From the files of the DIB…Paraguay’s Irish ‘national heroine’

Published in 18th–19th - Century History, Issue 4 (Jul/Aug 2008), News, Volume 16

LYNCH, Eliza Alicia (1834–86), mistress of Francisco Solano López (dictator of Paraguay, 1862–70), was born in Charleville, Co. Cork, the eldest of at least three children of John Lynch, a Catholic doctor, and his wife, Jane Elizabeth, second daughter of Captain William Lloyd, RN. Little is known of Eliza’s life before her marriage, at the age of sixteen, to Xavier Quatrefages, a 34-year-old pharmacist and officer in the French army, in a Church of England church at Folkestone, Kent, on 3 June 1850. The marriage was a travesty as it could not be recognised under French military or civil law. During her three years with Quatrefages in France and Algeria, Eliza’s status must have been one of constant humiliation. She left him in 1853 because of ‘ill health’ and rejoined her mother in France.
Eliza met Francisco Solano López in Paris in early 1854 and they became lovers; a photograph taken at this time reveals a woman of remarkable beauty. López, the son of the dictator of Paraguay, was leading his country’s first diplomatic and military procurement mission to Europe. Eliza accompanied him on subsequent missions to European capitals, where they were received (except at the Vatican), and a bill from a Dublin linen merchant suggests that they visited Dublin in July 1854. López made a deal with Quatrefages, employed Eliza’s brother John in the Paraguayan navy, and set up her mother in the rue Saint Honoré. In late 1854 López and the already pregnant Eliza travelled separately to Buenos Aires, where Eliza remained alone until their first son, Francisco, was born; she followed López to Asunción in May 1855.
López provided a residence of great style for his mistress in the centre of the Paraguayan capital, as well as a country estate; he himself maintained a separate residence, and Eliza was not received by his parents or by the older Spanish families of the city. Her house ‘stank of Paris’ and became the centre of a cosmopolitan milieu of which she was the principal hostess and ‘the favourite subject of conversation . . . ; her beauty, her elegance, the luxury she enjoyed, her ability to seduce and enchant’ made a considerable impression. Eliza and López had five more children: Corinna (1856–7), Enrique Venancio (b. 1859), Frederico (b. 1860), Carlos (b. 1861) and Leopoldo (1862–70). When López succeeded his father as dictator in September 1862, Eliza’s position in society was transformed, to the horror of those who had previously sought to snub her. She brought French and Italian architects, theatre groups and musicians to Asunción, arranged balls in the Club Nacional, and provided lavish public entertainment for the masses; through her popularising of the polka she left an enduring mark on Paraguayan folk music.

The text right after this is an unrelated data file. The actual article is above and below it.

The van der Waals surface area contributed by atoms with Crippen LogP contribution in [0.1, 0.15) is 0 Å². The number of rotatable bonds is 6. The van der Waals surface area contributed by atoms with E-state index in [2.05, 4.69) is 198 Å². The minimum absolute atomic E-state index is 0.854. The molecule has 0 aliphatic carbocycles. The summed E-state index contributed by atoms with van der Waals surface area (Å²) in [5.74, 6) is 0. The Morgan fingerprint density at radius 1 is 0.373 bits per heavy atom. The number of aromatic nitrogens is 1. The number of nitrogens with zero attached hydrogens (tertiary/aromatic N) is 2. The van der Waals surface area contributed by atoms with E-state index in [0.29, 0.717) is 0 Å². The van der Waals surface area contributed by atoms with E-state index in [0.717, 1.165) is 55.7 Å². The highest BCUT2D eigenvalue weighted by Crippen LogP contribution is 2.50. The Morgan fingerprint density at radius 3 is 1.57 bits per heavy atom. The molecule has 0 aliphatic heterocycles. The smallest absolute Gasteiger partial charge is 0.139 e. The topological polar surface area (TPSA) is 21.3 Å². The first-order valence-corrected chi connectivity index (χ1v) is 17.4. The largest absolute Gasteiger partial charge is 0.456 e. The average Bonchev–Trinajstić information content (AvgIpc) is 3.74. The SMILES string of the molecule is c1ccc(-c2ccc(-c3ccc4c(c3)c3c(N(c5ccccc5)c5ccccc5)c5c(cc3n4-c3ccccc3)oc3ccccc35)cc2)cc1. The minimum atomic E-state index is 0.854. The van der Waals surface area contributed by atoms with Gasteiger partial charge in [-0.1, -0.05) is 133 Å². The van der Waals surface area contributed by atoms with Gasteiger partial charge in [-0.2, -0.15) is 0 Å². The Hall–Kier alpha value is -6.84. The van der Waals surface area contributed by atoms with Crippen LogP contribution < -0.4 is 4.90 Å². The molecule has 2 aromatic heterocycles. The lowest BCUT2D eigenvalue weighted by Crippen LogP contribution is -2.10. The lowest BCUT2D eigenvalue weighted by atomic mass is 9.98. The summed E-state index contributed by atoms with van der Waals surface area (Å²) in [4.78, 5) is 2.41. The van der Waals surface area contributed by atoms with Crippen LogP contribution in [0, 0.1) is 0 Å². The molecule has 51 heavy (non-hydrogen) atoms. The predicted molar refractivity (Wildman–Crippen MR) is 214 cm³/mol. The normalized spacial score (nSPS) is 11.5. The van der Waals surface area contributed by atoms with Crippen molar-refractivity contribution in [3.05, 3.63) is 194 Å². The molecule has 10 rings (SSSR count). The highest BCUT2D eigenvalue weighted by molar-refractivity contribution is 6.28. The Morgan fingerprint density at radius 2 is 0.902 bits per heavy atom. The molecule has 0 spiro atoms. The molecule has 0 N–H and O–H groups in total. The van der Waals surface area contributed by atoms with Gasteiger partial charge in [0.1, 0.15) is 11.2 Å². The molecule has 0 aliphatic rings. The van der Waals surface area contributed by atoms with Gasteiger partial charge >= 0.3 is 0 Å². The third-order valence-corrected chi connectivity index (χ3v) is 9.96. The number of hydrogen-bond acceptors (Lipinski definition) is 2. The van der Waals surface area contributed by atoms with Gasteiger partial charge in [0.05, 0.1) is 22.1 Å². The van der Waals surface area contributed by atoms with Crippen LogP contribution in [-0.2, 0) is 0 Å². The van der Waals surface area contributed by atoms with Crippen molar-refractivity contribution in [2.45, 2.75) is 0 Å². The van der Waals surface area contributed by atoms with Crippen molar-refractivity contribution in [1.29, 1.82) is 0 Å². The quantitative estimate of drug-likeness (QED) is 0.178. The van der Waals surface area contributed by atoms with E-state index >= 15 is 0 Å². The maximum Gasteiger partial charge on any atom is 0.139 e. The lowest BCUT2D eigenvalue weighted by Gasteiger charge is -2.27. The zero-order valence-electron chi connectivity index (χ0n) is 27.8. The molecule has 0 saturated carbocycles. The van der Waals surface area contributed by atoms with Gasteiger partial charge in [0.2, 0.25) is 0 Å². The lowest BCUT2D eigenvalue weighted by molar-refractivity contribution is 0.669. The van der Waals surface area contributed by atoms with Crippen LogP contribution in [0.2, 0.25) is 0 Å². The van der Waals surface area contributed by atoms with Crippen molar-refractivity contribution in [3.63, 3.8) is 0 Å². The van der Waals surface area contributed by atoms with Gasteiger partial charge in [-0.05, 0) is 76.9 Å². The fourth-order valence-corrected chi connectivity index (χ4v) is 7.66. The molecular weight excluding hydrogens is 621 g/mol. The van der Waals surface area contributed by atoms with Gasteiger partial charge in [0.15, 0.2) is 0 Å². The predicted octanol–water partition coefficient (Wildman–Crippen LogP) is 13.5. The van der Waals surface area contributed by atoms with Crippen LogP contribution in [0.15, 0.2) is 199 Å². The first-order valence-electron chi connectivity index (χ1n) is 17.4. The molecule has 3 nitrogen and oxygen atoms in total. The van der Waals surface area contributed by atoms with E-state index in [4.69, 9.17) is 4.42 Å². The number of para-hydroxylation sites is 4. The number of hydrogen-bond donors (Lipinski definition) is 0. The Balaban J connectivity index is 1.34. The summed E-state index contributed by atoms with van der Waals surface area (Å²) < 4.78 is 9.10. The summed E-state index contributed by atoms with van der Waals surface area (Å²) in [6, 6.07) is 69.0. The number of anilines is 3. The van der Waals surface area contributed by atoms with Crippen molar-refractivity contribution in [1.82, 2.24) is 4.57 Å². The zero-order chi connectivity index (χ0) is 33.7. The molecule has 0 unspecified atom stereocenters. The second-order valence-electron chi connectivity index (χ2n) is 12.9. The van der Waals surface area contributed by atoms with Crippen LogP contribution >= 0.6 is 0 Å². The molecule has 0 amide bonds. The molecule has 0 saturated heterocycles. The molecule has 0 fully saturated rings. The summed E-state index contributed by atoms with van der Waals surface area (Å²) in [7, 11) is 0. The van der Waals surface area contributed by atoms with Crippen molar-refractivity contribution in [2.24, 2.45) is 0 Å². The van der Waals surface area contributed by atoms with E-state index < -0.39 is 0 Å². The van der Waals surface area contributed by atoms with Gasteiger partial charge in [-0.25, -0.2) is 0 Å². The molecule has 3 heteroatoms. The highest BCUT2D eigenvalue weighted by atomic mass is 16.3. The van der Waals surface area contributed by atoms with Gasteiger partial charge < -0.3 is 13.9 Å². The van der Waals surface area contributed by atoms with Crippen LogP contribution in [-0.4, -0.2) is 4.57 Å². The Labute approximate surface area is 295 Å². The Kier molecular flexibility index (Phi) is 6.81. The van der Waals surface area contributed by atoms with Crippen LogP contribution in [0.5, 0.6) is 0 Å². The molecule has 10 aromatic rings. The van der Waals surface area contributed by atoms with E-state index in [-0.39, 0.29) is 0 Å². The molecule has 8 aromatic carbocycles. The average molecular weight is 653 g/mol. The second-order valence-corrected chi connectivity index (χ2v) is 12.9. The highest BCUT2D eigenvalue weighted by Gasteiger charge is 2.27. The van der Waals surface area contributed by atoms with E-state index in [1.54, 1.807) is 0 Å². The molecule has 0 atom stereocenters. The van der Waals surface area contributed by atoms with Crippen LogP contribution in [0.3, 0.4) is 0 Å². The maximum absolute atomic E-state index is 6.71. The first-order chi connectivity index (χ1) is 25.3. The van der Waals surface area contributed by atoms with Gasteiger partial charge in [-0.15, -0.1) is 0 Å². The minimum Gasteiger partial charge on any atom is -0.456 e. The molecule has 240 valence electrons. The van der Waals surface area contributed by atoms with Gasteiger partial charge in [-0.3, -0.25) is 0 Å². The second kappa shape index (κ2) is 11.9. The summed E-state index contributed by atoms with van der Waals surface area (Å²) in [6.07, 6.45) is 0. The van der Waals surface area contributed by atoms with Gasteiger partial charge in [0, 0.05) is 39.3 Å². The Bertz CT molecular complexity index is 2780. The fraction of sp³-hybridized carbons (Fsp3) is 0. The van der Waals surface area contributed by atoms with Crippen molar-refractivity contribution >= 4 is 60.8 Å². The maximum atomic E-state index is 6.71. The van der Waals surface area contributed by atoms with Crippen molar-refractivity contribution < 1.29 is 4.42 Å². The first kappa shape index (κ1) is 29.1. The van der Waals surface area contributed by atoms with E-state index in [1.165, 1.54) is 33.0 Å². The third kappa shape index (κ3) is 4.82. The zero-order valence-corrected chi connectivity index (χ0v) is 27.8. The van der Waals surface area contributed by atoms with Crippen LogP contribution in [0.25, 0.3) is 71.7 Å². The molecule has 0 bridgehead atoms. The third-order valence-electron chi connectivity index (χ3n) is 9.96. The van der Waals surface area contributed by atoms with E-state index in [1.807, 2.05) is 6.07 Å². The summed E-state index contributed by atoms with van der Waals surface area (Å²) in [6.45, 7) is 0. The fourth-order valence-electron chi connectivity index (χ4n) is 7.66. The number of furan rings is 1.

López’s Napoleonic ambitions triggered the catastrophic war of the Triple Alliance against Brazil, Argentina and Uruguay (1864–70), in which over 90 per cent of Paraguayan men and 50 per cent of women died. Eliza was widely but falsely accused by López’s enemies of inciting his ambitions. The war effectively ended when Brazilian forces occupied Asunción in January 1869; López, Eliza and their children, accompanied by a coterie of stragglers and prisoners, had by then become fugitives in the hinterland. The end came at Cerro Cora, close to the Brazilian border, on 1 March 1870; they were surrounded by Brazilian cavalry, and López and their eldest son, Francisco, were killed in Eliza’s presence. Wearing a ragged ball gown and dancing slippers, she buried them with her bare hands. Arrested by the Brazilians, Eliza claimed British citizenship and was deported to Europe.
She arrived in London with her four surviving sons on 18 July 1870, and pursued legal claims for embezzlement against Dr William Stewart, the former medical adviser to the Paraguayan army, whom she had entrusted with part of her fortune; she won one of her actions, but Stewart declared bankruptcy. The Paraguayan government declared her an outlaw and appropriated all her lands in 1870; by then she was the greatest landowner in the country, having acquired approximately a third of the national territory in her own name. Eliza and her son Enrique returned to Asunción to face down her accusers on 23 October 1875, but the government refused to see her. She then went to Buenos Aires, where she wrote and published her Exposición y Protesta, a passionate defence of her entire career against her many ‘calumniators’.
Eliza returned to Paris, where she lived discreetly. She died on 25 July 1886 at 25 Boulevard Peraire, and was buried in Père Lachaise cemetery. In 1961 her remains were exhumed and returned to Asunción by the dictator General Alfredo Stroessner, who declared her the national heroine of Paraguay; they lie in an elaborate tomb in the national cemetery, La Recoleta.

Michael Lillis is the author (along with Ronan Fanning) of Calumnia: the lives of Eliza Lynch (Gill and Macmillan, 2009).

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